The Southern Sierra Band of Miwok Indians, also known as the Ahwahnechee, lived in Yosemite Valley beginning in the 14th century. The Sierra Miwoks interacted with other Miwok bands and nearby Paiutes, some of whom also settled in the valley.
Miners came to Yosemite in the 1850s following the California Gold Rush. Tourism to the valley increased in the late 1800s as John Muir advocated for the area’s preservation. The Yosemite Indians had been largely ignored by government officials in the past and had no official relationship with the federal government. As more people camped in or visited the valley, the resources of the Yosemite Indians diminished. In the 1880s, Yosemite leaders sent a petition to Congress, claiming that the “destruction of every means of support for ourselves and our families by the rapacious acts of whites will shortly result in the total exclusion of the remaining remnants of our tribes from this beloved valley.” They asked for $1 million for the “future support of ourselves and our descendants,” but received no reply.
Yosemite National Park was created in 1890. The Natives were not removed, but their way of life was restricted, and they depended on money from tourism. They sold baskets, charged tourists for photographs, and participated in the Indian Field Days, a showcase of Native American skills, crafts, and games beginning in 1916. Soon after the Field Days began, the Yosemite Indians merged their camps into one village.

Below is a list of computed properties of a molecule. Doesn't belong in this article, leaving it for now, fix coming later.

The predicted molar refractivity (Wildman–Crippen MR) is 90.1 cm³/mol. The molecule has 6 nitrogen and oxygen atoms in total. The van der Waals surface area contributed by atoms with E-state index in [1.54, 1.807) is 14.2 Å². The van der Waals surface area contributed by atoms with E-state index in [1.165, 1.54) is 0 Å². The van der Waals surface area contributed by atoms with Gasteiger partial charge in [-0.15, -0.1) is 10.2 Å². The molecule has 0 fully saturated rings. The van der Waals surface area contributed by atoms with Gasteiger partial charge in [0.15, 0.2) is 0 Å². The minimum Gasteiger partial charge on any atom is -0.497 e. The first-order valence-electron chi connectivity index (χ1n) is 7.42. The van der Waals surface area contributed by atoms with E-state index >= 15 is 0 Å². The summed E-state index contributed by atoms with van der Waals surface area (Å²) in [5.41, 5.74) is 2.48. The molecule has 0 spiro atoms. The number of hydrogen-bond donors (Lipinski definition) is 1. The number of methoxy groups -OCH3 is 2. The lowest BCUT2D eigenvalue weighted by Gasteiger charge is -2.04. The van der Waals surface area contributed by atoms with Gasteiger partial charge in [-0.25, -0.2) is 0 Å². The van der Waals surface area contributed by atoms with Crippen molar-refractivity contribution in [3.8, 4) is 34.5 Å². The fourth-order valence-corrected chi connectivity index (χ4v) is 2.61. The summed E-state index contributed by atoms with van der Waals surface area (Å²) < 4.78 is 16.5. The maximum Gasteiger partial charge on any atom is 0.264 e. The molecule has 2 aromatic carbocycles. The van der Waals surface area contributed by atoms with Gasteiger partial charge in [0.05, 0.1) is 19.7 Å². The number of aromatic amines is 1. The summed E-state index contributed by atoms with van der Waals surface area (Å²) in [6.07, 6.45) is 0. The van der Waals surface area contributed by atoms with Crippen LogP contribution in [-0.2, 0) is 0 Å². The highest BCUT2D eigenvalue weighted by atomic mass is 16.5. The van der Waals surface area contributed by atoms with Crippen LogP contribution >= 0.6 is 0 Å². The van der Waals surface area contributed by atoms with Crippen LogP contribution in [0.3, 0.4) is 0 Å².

In the 1930s, Park Superintendent Thomson planned to build a medical clinic in the place of the Indian village. There was no talk of expelling the Indians, as park officials valued their contribution to the tourist trade and needed them as laborers. Instead, the park decided to build a new ‘Indian Village,’ starting construction on cabin houses in 1933. Thomson wanted to use the new village as a means of controlling the Indian population in the park. Residents were charged rent and utilities, a difficulty when park officials refused to hire them. David Parker wrote to the Commissioner of Indian Affairs in 1933 saying, “I don’t see why we are not getting any chance, we are dependable as any men.” Once a resident lost employment in the park or retired, Thomson would end their lease and they would be forced to leave the valley. By the 1940s, the park’s Native population had been cut in half.
In 1953, the park service instituted the Yosemite Indian Village Housing Policy, allowing only permanent government employees to remain in the village. Park officials destroyed the homes of those who left in order to stop newcomers from taking their place, gradually pushing every Native family out of the park. By the 1960s the park service had burned all of the cabins except one, which they converted into a management office. Any remaining Indian workers were moved to park employee housing. Jay Johnson, the final Native employee to retire, left the park in 1996.